Definitions provided by the website of the National Cancer Institute (www.cancer.gov).

Acute Lymphoblastic Leukemia

A type of leukemia (blood cancer) that comes on quickly and is fast growing. In acute lymphoblastic leukemia, there are too many lymphoblasts (immature white blood cells) in the blood and bone marrow. Also called acute lymphocytic leukemia and ALL.

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Acute Myeloid Leukemia

An aggressive (fast-growing) disease in which too many myeloblasts (immature white blood cells that are not lymphoblasts) are found in the bone marrow and blood. Also called acute myeloblastic leukemia, acute myelogenous leukemia, acute nonlymphocytic leukemia, AML, and ANLL.

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Chronic Lymphocytic Leukemia

An indolent (slow-growing) cancer in which too many immature lymphocytes (white blood cells) are found mostly in the blood and bone marrow. Sometimes, in later stages of the disease, cancer cells are found in the lymph nodes and the disease is called small cell lymphocytic lymphoma. Also called CLL.

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Chronic Myeloid Leukemia

An indolent (slow-growing) cancer in which too many myeloblasts are found in the blood and bone marrow. Myeloblasts are a type of immature blood cell that makes white blood cells called myeloid cells. Chronic myeloid leukemia may get worse over time as the number of myeloblasts increases in the blood and bone marrow. This may cause fever, fatigue, easy bleeding, anemia, infection, a swollen spleen, bone pain, or other signs and symptoms. Chronic myeloid leukemia is usually marked by a chromosome change called the Philadelphia chromosome, in which a piece of chromosome 9 and a piece of chromosome 22 break off and trade places with each other. It usually occurs in older adults and rarely occurs in children. Also called chronic granulocytic leukemia, chronic myelogenous leukemia, and CML.

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Hodgkin Lymphoma

A cancer of the immune system that is marked by the presence of a type of cell called the Reed-Sternberg cell. The two major types of Hodgkin lymphoma are classical Hodgkin lymphoma and nodular lymphocyte-predominant Hodgkin lymphoma. Symptoms include the painless enlargement of lymph nodes, spleen, or other immune tissue. Other symptoms include fever, weight loss, fatigue, or night sweats. Also called Hodgkin disease.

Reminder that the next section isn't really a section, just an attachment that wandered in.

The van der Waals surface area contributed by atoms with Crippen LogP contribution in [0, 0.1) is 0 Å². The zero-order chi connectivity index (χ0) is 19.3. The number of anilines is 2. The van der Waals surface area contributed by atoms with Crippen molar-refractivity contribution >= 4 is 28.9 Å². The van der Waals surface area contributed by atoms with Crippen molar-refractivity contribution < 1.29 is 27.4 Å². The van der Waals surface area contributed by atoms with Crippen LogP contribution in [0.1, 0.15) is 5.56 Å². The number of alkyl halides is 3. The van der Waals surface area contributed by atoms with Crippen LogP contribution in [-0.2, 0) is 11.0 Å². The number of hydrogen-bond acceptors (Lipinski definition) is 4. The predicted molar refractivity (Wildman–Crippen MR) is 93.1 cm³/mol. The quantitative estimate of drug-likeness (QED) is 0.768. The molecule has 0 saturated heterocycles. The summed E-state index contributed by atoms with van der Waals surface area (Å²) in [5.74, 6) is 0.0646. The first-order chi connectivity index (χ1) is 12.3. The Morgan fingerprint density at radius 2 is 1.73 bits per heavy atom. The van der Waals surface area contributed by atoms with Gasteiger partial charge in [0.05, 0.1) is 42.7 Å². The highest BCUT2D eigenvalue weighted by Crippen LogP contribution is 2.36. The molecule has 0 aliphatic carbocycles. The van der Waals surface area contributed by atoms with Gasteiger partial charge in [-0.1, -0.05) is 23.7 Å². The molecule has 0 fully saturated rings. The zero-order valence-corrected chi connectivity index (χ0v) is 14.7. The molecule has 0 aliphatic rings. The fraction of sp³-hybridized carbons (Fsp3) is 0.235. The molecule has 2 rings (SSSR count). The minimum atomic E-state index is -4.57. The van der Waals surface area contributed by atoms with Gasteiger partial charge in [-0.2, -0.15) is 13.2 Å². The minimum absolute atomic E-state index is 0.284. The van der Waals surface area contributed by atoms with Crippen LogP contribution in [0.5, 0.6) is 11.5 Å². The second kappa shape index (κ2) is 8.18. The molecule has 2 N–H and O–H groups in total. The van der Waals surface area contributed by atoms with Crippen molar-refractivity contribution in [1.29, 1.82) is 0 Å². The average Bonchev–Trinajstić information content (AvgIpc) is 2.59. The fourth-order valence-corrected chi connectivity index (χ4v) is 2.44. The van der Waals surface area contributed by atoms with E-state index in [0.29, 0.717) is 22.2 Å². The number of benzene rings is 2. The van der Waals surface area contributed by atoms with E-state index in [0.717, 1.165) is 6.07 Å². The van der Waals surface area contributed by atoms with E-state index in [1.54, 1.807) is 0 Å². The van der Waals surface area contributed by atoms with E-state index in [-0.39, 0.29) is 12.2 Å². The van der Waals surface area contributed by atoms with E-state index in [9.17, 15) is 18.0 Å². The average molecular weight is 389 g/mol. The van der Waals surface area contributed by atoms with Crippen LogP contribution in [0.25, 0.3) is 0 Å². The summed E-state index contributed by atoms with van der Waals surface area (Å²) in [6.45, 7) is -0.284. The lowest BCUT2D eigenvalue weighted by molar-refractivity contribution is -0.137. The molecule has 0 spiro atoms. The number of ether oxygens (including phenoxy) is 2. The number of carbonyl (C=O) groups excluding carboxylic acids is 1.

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Multiple Myeloma

A type of cancer that begins in plasma cells (white blood cells that produce antibodies). Also called Kahler disease, myelomatosis, and plasma cell myeloma.

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Myelodysplastic Syndrome (MDS)

A disorder in which the bone marrow does not make enough healthy blood cells (white blood cells, red blood cells, and platelets) and there are abnormal cells in the blood and/or bone marrow. When there are fewer healthy blood cells, infection, anemia, or bleeding may occur. Sometimes, myelodysplastic syndrome can evolve into acute myeloid leukemia (AML). Also called MDS.

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Non-Hodgkin Lymphoma

Any of a large group of cancers of lymphocytes (white blood cells). Non-Hodgkin lymphomas can occur at any age and are often marked by lymph nodes that are larger than normal, fever, and weight loss. There are many different types of non-Hodgkin lymphoma. These types can be divided into aggressive (fast-growing) and indolent (slow-growing) types, and they can be formed from either B-cells or T-cells. B-cell non-Hodgkin lymphomas include Burkitt lymphoma, chronic lymphocytic leukemia/small lymphocytic lymphoma (CLL/SLL), diffuse large B-cell lymphoma, follicular lymphoma, immunoblastic large cell lymphoma, precursor B-lymphoblastic lymphoma, and mantle cell lymphoma. T-cell non-Hodgkin lymphomas include mycosis fungoides, anaplastic large cell lymphoma, and precursor T-lymphoblastic lymphoma. Lymphomas that occur after bone marrow or stem cell transplantation are usually B-cell non-Hodgkin lymphomas. Prognosis and treatment depend on the stage and type of disease. Also called NHL.

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Plasma Cell Tumor

A tumor that begins in plasma cells (white blood cells that produce antibodies). Multiple myeloma, monoclonal gammopathy of undetermined significance (MGUS), and plasmacytoma are types of plasma cell tumors.